Hudwit @ Penrice

To: <>
Subject: Hudwit @ Penrice
From: "michael hunter" <>
Date: Mon, 17 Mar 2003 10:46:04 +1100
               Last week, a Hudsonian Godwit, off the usual Hudwit migration
route from the North American Arctic to South America, was sighted at
Penrice Saltworks, 30 min north of Adelaide, flying in and roosting with a
group of Black-tailed Godwits. Tony Russell tipped off birding-aus on
               This may have been the same bird seen at Penrice last year,
where it hung around "for a few weeks", flying in with Blackwits at about
5.00 pm to the same roost on a small island in one of the many evaporating
ponds at Penrice.
                So, although no reports since the previous weekend, on a
flying kangaroo wing and a prayer, I made the dash on Saturday.
                 Musk Ducks, Black-winged Stilts, Hoary-headed and Great
Crested Grebes, Black-winged Stilts, Red-necked Avocets, brilliant
White-winged Fairy Wrens, Little Grassbirds, a ?Elegant Parrot flying over,
Black-tailed Native Hens and a Black Kite among many other incidentals kept
the interest up until the wader action began about 4.00 pm.
                 Eighteen Grey Plovers, one well into breeding plumage were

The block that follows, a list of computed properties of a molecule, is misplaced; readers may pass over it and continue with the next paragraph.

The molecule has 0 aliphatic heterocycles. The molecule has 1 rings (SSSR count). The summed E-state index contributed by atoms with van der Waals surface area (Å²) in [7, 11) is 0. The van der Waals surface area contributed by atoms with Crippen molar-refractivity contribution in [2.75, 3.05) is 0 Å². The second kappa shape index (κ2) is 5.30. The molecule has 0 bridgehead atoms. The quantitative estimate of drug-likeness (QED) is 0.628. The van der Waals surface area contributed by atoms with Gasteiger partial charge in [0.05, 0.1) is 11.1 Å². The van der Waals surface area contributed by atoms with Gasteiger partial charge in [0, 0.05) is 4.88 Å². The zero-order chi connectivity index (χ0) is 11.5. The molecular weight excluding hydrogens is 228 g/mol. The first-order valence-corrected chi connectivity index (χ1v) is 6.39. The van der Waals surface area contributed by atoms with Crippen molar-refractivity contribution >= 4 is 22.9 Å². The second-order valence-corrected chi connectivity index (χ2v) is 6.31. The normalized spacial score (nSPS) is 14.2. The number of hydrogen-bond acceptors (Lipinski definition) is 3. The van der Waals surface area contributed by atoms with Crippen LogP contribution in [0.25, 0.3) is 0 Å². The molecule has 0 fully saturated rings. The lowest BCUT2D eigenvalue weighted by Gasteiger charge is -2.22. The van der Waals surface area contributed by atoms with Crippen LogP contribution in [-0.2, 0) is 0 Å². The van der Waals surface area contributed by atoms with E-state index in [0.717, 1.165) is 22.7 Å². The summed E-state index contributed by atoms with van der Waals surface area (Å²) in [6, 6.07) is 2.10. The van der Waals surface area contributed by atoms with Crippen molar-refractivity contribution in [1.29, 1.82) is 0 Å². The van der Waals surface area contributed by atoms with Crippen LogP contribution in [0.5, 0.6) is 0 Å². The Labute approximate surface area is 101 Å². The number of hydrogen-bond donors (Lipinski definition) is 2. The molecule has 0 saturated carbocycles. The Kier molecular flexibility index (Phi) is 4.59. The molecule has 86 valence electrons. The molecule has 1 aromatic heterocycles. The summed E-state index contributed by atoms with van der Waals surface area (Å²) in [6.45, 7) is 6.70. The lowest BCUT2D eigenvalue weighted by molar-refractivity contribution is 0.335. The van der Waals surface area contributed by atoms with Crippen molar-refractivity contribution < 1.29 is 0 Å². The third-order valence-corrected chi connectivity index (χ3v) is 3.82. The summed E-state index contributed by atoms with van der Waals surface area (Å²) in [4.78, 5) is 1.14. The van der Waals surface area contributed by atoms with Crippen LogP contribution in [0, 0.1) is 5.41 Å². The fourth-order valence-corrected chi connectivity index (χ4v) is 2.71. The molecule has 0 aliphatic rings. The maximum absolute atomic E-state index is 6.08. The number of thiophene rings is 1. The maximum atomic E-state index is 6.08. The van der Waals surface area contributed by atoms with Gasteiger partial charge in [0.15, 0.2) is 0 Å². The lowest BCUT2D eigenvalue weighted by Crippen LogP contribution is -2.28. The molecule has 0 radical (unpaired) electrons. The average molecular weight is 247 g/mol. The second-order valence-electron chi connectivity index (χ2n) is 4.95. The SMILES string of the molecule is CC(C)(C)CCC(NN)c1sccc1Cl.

on the roost, eight Fairy Terns two Whiskered and a young Caspian. Black
Swans and Red-necked Stints started coming in, then at 5.10 a dozen Godwits
made a fast approach overhead and onto the little island.
                 Most were non-breeding Black-tailed, but one had a long
upcurved bill, very white eyebrow, dark red flanks barred darkly, patterned
grey-brown on back, richly coloured. It preened for a few minutes without
raising it's wings, put the bill under its wing as if to sleep, which most
of the Blackwits were doing, but then came to life, opened up and elevated
the wings, three times in twenty minutes, to reveal the very black front
half of its underwing. Beauty! A MALE HUDWIT IN BREEDING PLUMAGE.

                On the way out, Tony pointed out a roosting island for
Pacific (Lesser) Golden Plovers, five were there, in non-breeding colours,
but two were very golden. As well, among about a hundred Black-winged
Stilts, were a few Banded Stilts, left over from the hundreds which had
departed after recent rains to the North.

                  Many thanks to Tony for the tip, and being there to spot
the bird. I did indeed depart happy.


Michael Hunter
Mulgoa Valley
50km west of Sydney Harbour Bridge

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